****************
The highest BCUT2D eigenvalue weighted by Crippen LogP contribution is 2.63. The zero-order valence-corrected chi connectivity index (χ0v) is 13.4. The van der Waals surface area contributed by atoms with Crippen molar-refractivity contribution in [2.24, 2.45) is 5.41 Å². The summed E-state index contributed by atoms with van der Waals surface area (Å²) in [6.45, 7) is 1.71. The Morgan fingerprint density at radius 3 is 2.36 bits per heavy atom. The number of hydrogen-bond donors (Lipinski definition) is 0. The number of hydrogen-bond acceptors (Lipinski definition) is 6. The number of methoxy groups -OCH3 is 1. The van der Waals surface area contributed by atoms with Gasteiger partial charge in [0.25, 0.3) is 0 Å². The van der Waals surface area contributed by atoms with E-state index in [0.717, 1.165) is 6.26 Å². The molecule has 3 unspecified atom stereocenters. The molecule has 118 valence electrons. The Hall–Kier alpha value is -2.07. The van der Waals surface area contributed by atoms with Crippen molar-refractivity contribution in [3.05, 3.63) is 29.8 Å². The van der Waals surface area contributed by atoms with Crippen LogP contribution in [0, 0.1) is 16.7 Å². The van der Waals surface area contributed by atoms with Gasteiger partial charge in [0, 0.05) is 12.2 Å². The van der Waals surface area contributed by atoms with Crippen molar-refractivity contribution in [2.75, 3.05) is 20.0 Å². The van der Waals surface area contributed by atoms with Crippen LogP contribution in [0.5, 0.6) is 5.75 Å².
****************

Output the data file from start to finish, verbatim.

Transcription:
The highest BCUT2D eigenvalue weighted by Crippen LogP contribution is 2.63. The zero-order valence-corrected chi connectivity index (χ0v) is 13.4. The van der Waals surface area contributed by atoms with Crippen molar-refractivity contribution in [2.24, 2.45) is 5.41 Å². The summed E-state index contributed by atoms with van der Waals surface area (Å²) in [6.45, 7) is 1.71. The Morgan fingerprint density at radius 3 is 2.36 bits per heavy atom. The number of hydrogen-bond donors (Lipinski definition) is 0. The number of hydrogen-bond acceptors (Lipinski definition) is 6. The number of methoxy groups -OCH3 is 1. The van der Waals surface area contributed by atoms with Gasteiger partial charge in [0.25, 0.3) is 0 Å². The van der Waals surface area contributed by atoms with E-state index in [0.717, 1.165) is 6.26 Å². The molecule has 3 unspecified atom stereocenters. The molecule has 118 valence electrons. The Hall–Kier alpha value is -2.07. The van der Waals surface area contributed by atoms with Crippen molar-refractivity contribution in [3.05, 3.63) is 29.8 Å². The van der Waals surface area contributed by atoms with Crippen LogP contribution in [0, 0.1) is 16.7 Å². The van der Waals surface area contributed by atoms with Gasteiger partial charge in [0, 0.05) is 12.2 Å². The van der Waals surface area contributed by atoms with Crippen molar-refractivity contribution in [2.75, 3.05) is 20.0 Å². The van der Waals surface area contributed by atoms with Crippen LogP contribution in [0.5, 0.6) is 5.75 Å².